“Teeth are man's oldest weapon . . . With a bitemark, only one person could have wielded the teeth. For here is the perpetrator's trademark, a unique visiting card, which, like a fingerprint, is capable of distinguishing the biter from other suspects; of proving an inseparable connection between assailant and victim.”

The first recorded case of a bitemark leading to a conviction came in 1906, the book explains, when dental models of a Cumberland burglar matched patterns left in a bitten hunk of cheese left at the scene.

It can work both ways: when odontology ruled out a criminal aspect to an investigation it saved the taxpayer a five-figure sum on an unnecessary murder inquiry.

Nowadays, as a freelance, David's principal employers are the police and Crown Prosecution Service, though a fair number of assignments come from defence lawyers. There are only a handful of such specialists in the UK.

The march of technology helps in the pursuit of justice. David, points out his wife, pioneered the application of digital imaging for forensic use.

Persephone ran her manufacturing company for many years before giving it to her son-in-law in order to write and help her husband with the forensic work.

“Occasionally people ask me how I cope working in the mortuary with murder victims, especially children and with live victims,” she says. “Also in the police cells, helping take dental impressions of the perpetrators of such horrific crimes.

“I have to say I love the work. I don't get nightmares. The cases don't upset us, with the exception of just two cases throughout all that time. One was a miscarriage of justice. The other was a case where we were engaged privately by the parents of a convicted killer to check the evidence.

“You could say our work is macabre but fascinating. Usually our side of things is more apropos to solving the case than the other forensic specialities - it's like living in a detective novel, occasionally even finding the weapon that caused the injury. And fact is so much stranger than fiction.

“Although it is also essential work, for me a non-criminal case of, say, an identification of a drowned person just doesn't have the same appeal.”

She suggests, contentedly: “Forensic odontology would appear to be the most glamorous of the medical forensic specialties. In many instances it points the finger; solves the crime.”

* Chapter and verse

The key details: Bite to Byte is launched on February 23, Parrel Press, £14.99. ISBN: 0-9550420-0-3

What's it about: Forensic dentist David Lewin and his wife Persephone. She wrote the book. Cases on which he has worked include the Victoria Climbie trial - the girl was abused and murdered by her aunt and the aunt's boyfriend.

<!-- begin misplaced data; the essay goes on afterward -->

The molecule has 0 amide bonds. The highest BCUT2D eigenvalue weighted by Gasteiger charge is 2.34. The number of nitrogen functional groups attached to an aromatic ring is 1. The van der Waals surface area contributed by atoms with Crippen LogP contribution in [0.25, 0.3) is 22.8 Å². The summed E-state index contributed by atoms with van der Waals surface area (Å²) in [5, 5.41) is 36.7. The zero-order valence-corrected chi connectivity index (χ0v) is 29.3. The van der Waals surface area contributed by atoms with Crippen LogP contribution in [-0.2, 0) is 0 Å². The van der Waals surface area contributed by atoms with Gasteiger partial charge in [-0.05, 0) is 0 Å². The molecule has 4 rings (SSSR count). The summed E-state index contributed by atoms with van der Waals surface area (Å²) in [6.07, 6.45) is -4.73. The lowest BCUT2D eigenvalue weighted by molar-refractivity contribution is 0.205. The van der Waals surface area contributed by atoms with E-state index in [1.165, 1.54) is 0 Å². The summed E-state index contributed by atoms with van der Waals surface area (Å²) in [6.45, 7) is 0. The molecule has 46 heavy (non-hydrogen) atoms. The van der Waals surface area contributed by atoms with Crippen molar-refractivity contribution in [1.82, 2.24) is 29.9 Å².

Where do they live? Colchester area

Trivia about David: Keepsakes on top of his computer include a hare's skull and wind-up plastic dentures

Trivia about Persephone: Her mother is Greek; hence the name. Bite to Byte is her first book, though she has had articles in magazine such as Practical Boat Owner. Her first fictional book, Once Bitten, is due in about nine months

You'll never believe it, but: Persephone also has a comedy act as Madame Fifi, involving a trumpet, lifejacket and toy penguin - Peregrine. Her first proper set was at Colchester Arts Centre in April, 2003. She now performs mainly on the London circuit. “Last set was about a month ago at a large pub in Finsbury Park. Danced the cancan with another penguin strapped to my knee - my penguin's auntie . . .”

ONE of the cases highlighted in Persephone Lewin's book Bite to Byte is a sad incident from Suffolk: the disappearance of loner Steven Burt.

It was around Christmas-time in 1998 that a dog-walker found mummified remains in brambles at Woodbridge's Fen Meadow. The body was wrapped in a sleeping bag and the remains clothed in a flying jacket.

Media appeals brought forward a woman who had last seen her son in 1994. He had been living with his father, former accountant Tony Burt, in Woodbridge.

Neighbours had long complained about smells and rats around Mr Burt's home. Environmental health officers had visited in the past and found six-inch-high piles of food debris mixed with cats' excreta.

Mr Burt was about to move to an old people's home, with his bungalow due to be knocked down, and had been giving away some of his possessions prior to leaving. Detectives, says Persephone Lewin in her book, halted the demolition.

Inside, the bungalow was in a dreadful state. Officers sifting through the detritus found a piece of foam filling from a sofa cushion that had a stain in the shape of a pair of human legs.

Back at the mortuary, forensic odontologist David Lewin placed the remains of the legs on white paper, in the same pose as the leg-shaped stains - or as near as he could manage. These were photographed. Later, he scanned the photographs onto a computer and reduced the legs to an outline, making a comparison with the shapes and dimensions of the stains.

“The left foot and leg was such a good match it was incredible,” says Persephone.

Tony Burt was initially charged with the murder of his son, though this was later dropped. There was no way of pinpointing the cause of death. “His family thought that, possibly, Stephen had caught an infection and become ill and died.”

Tony Burt, 63, was found guilty of failing to give his son a Christian burial and of causing a public nuisance by dumping his remains. In the summer of 2000 he was sentenced to six months in jail, suspended for 12 months. The judge said Burt had been suffering from dementia.